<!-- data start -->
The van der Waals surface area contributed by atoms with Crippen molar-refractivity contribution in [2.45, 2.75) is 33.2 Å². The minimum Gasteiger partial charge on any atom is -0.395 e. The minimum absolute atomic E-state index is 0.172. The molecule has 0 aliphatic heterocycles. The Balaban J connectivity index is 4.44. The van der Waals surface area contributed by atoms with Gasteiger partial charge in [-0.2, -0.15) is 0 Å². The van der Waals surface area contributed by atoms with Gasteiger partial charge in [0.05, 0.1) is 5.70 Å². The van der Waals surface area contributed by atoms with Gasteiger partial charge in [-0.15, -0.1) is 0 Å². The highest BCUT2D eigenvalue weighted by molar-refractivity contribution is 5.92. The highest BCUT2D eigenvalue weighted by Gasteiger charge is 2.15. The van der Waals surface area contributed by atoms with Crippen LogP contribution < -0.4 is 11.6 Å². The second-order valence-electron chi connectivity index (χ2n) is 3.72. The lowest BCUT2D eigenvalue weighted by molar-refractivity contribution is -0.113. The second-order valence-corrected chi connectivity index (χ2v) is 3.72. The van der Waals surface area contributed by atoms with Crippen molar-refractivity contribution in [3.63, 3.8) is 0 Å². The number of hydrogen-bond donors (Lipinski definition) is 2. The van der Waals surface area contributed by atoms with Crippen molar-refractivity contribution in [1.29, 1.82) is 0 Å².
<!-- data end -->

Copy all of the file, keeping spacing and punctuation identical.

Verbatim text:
The van der Waals surface area contributed by atoms with Crippen molar-refractivity contribution in [2.45, 2.75) is 33.2 Å². The minimum Gasteiger partial charge on any atom is -0.395 e. The minimum absolute atomic E-state index is 0.172. The molecule has 0 aliphatic heterocycles. The Balaban J connectivity index is 4.44. The van der Waals surface area contributed by atoms with Gasteiger partial charge in [-0.2, -0.15) is 0 Å². The van der Waals surface area contributed by atoms with Gasteiger partial charge in [0.05, 0.1) is 5.70 Å². The van der Waals surface area contributed by atoms with Gasteiger partial charge in [-0.15, -0.1) is 0 Å². The highest BCUT2D eigenvalue weighted by molar-refractivity contribution is 5.92. The highest BCUT2D eigenvalue weighted by Gasteiger charge is 2.15. The van der Waals surface area contributed by atoms with Crippen LogP contribution < -0.4 is 11.6 Å². The second-order valence-electron chi connectivity index (χ2n) is 3.72. The lowest BCUT2D eigenvalue weighted by molar-refractivity contribution is -0.113. The second-order valence-corrected chi connectivity index (χ2v) is 3.72. The van der Waals surface area contributed by atoms with Crippen molar-refractivity contribution in [3.63, 3.8) is 0 Å². The number of hydrogen-bond donors (Lipinski definition) is 2. The van der Waals surface area contributed by atoms with Crippen molar-refractivity contribution in [1.29, 1.82) is 0 Å².